“no groceries” update 1: planning ahead

On my mind a lot is the point when I will have no more fresh produce. I’ve been anxious about it. I almost cooked the spinach I have, though it will last a while so I’ll leave it be.

IMG_3108In the name of not letting things go bad, I decided to make one of our favorite soups (Rosemary Red Soup) for dinner on Tuesday night. Already, I’ve noticed how much more I think about advanced preparations. It’s not as if I was leaning on prepared foods or takeout, but, knowing that it “won’t be an option” to pick things up at the market, it all seems more weighted. I want to use everything, I want to waste nothing. I had everything needed for this soup (wrong kind of lentils and wrong kind of miso, but that didn’t matter) and we all love it. The recipe would make plenty to freeze for another day when I didn’t have time to cook. So, great, right?

IMG_3109I got to work. I’m chopping away, proud of myself for gathering the ingredients first as I have a tendency to find out 3/4 of the way through I’m missing something essential. And, well, it turned out I did miss something essential. “Lower heat and simmer 40 minutes.”

I needed this soup for the table in a total of about 30 minutes, including prep time. Duh. It’s not a long-simmering soup, but getting it ready in time for dinner wasn’t going to happen. I kept on with it and will use it for our next meal.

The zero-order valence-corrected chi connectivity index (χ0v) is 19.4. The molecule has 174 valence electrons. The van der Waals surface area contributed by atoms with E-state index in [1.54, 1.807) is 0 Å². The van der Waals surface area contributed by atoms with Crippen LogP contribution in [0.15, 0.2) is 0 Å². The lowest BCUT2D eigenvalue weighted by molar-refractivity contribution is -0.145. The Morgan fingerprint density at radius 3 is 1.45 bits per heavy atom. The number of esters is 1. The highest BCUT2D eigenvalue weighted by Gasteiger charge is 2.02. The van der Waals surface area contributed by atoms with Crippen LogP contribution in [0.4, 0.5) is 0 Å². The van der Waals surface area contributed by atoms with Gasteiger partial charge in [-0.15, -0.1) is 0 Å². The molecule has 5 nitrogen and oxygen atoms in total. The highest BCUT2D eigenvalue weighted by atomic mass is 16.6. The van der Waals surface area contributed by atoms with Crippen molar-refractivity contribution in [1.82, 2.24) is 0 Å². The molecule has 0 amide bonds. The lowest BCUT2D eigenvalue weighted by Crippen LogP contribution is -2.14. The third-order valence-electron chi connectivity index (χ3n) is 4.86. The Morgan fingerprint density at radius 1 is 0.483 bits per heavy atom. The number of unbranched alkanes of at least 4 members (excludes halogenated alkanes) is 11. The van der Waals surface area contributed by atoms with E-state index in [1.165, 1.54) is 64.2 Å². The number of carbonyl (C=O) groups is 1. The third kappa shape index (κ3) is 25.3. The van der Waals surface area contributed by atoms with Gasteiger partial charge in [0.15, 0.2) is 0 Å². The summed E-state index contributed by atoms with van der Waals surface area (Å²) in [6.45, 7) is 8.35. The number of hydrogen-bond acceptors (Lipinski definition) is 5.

This left me without a dinner plan, so I scrambled and came up with this:

IMG_3110
That’s leftover salmon, a tortilla with melted cheese and salsa, carrot sticks, and some Romaine lettuce with mayo. It’s a little embarrassing laying out for all the Internet what I gave my daughters for dinner. But, sharing this is part of what I want from this experience.

“Coming up with dinner” takes mental energy and planning. It’s not a simple thing that takes no time. Add the stresses of bills barely paid, health problems, and work deadlines (let alone more significant issues I don’t face, like violence in the home, children struggling in school, or active addictions, etc.) and “coming up with dinner” is a major emotional drain.

Why do people make unhealthy or expensive food choices? Convenience is my first answer. Second is “I know my kids will eat it.” I happen to have children who are relatively great about eating, but, at the end of a terrifically long day, spending time cooking food knowing the children may find it inedible can feel overwhelming.